We set off for our next destination as soon as Karen returned from her morning run as rain was forecast from late morning for the rest of the day.  In the end there was just one very short shower and that was later in the afternoon but there was a stiff wind which hadn’t been forecast, making cruising fun.  Since we’ve resumed our travels after our UK break over the summer, we’ve not been aware of any commercial traffic during the night and there’s also been fewer boats during the day.  We’ve been recognising the names of all the passing commercials having seen them before on either the Sarre or Moselle rivers.  The only one we didn't recognise was Maranta that passed our mooring quietly on Thursday evening.  Our boat tracking app showed us it was on its way from Frouard, near Nancy, to Spyck on the German/Dutch border.

172 metre Maranta on Thursday evening

Unlike further downstream, the stretch of the Moselle we are currently cruising is running through a wide plain thus hillsides and vineyards are no longer with us. 

Passing through Corny-sur-Moselle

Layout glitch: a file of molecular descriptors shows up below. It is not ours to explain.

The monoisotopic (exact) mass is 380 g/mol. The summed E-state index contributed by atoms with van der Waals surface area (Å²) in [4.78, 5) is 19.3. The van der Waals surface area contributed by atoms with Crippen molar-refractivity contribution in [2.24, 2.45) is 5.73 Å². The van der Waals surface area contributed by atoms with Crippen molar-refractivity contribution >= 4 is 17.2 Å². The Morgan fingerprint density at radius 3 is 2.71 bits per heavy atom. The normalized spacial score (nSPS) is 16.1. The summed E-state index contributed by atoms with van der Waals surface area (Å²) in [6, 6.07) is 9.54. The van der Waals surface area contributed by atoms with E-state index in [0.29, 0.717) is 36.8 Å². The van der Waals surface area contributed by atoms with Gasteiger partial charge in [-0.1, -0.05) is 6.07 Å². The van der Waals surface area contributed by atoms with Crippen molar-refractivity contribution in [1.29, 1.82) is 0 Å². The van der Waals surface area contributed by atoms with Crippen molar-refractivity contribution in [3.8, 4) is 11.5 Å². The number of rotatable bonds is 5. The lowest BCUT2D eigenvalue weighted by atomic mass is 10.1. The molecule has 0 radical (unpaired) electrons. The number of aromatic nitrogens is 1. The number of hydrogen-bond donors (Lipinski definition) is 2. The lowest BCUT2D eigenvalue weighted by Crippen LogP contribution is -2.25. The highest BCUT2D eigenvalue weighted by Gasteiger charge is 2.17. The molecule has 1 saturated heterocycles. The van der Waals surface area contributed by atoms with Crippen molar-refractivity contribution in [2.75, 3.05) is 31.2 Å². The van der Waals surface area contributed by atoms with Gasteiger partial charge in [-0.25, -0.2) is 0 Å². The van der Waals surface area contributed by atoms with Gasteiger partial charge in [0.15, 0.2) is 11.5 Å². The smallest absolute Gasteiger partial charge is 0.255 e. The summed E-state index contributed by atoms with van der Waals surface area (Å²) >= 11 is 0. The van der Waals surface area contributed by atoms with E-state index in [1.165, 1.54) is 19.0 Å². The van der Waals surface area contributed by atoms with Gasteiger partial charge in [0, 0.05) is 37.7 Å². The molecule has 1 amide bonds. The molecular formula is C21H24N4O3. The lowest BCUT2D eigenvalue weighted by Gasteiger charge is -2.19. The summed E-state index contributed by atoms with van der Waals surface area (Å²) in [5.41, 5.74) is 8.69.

We saw very little traffic and once again we were the only boat using the one lock of the day but this time, rather than being ready, we had to wait for it to be emptied.  With the strong wind we had to hover diagonally across the river waiting for the lock as there was nowhere for us to tie up to while we waited.  Understandably, the high walls with bollards at the top, are built for commercials but usually a few bollards are set at intervals near the water level for use by waiting pleasure boats but not so at this lock. 

Nowhere to moor on the waiting area which is to the right

I’ve mentioned before that some locks have a boom by the bottom gates to prevent boats coming downstream from damaging the lock gates.  The ones we have seen so far can be raised to allow boats to pass through the gates when they are opened.  This lock had a boom, but we noticed it was solid and immovable, presumably because it was a deeper lock and boats with the highest air draught would still fit underneath when passing through the open gates.

Solid red boom just behind the bottom gates